Clouded Yellows

The Clouded Yellow, Colias croceus

This mass migrator from Southern Europe and North Africa can be found in Kent particularly in late summer and autumn, and could well turn up in Hadlow parish at any time. It is often a strong flyer, and it can be very difficult to get a good photo of it! It is not a resident in the UK (except perhaps very occasionally), but variable numbers arrive each year from the continent in the spring, breed and give rise to sometimes high numbers of second or even third generation adults in late summer and autumn, the individuals most commonly seen, which eventually migrate south towards Europe again.


The overall impression is of a very yellow butterfly, with shades of orange, and then, when settled you can see the subtle spotting, particularly the main white spot or spots in the middle of the under hind wing. The detail is a tawny-orange edging and dotting.

Photographed at Queendown Warren, on the 14th of August, 2013.

This second photo shows the more orange underside of the fore-wing, with its main black spot:

Photographed at Queendown Warren, on the 14th of August, 2013.

Here is a rather better shot of another individual (again at Cliffe in 2013), this time with two (unequal) white spots in the centre of the rear wing under side:

Photographed at Cliffe Pools, on the 26th of August, 2013

Clouded Yellows rarely settle with their upper wings visible. Therefore I have no good photos of the upper sides of the wings, but these are more brightly orange-yellow, completely black-edged in the males, and black-edged but broken up with orange-yellow splashes in the females. Here is a distant shot of a male, blurred, in flight.


Sightings of the Clouded Yellow could occur anywhere in Hadlow – but keep your eyes peeled, one could fly past you and be out of sight in a twinkling! They may also be found feeding from the flowers of the caterpillar food plants, such as trefoils or clovers.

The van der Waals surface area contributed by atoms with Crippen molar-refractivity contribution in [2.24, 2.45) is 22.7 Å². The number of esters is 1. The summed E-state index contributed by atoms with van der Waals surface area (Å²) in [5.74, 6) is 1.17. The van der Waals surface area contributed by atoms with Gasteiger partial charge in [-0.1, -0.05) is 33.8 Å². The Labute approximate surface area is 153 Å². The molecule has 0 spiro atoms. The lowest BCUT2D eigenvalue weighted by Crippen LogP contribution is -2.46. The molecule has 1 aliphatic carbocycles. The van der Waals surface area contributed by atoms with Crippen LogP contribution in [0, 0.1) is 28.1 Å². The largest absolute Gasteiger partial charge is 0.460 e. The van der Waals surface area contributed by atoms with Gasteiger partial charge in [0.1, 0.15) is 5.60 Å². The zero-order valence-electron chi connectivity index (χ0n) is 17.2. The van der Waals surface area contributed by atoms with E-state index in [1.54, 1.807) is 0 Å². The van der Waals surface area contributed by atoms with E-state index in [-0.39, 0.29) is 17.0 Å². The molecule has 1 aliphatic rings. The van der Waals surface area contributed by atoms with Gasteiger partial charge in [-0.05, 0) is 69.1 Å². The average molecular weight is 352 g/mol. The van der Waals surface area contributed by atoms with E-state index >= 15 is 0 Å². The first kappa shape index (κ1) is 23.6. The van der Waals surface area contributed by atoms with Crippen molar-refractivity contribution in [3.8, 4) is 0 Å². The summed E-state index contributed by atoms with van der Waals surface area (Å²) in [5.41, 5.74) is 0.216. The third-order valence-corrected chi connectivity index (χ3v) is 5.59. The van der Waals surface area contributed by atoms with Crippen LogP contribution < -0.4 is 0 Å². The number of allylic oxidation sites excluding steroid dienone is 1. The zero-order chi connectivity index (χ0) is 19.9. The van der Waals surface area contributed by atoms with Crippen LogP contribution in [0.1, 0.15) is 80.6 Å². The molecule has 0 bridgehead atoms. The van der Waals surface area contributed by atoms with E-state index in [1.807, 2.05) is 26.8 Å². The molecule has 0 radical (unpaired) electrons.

Life cycle

Migration across the sea might occur literally en masse, entirely unlike Painted Ladies and Red Admirals. There are stories of apparent “Golden Hordes” arriving at the coast, mistaken on one occasion in WWII for a potential yellow poison gas cloud! They then split up into ones or twos, across the south coast and the rest of the southern half of the country. The first adults of the year arrive in the spring, and lay initially whitish eggs that soon turn orange-ish on small legumes including trefoils, lucerne and agricultural clover. The green caterpillars grow quickly, to form a green pupa, and in a “Clouded Yellow Year” a large generation of adults emerge in August. Given further good weather another really substantial generation may emerge in September/October.


In some years, such as 1983 or 2000, the Clouded Yellow can have such a good year that it can be regarded as almost common, but in many other years very few are seen. Let us hope for another “Clouded Yellow” year soon!

About 10% of the females are form helice, where the yellow is replaced by a rather ethereal greyish white.

There are two other species of “Clouded Yellows” which occasionally migrate to the UK, both much paler, and really very difficult to distinguish from each other, or indeed from the helice form of the Clouded Yellow itself.

Predators and parasites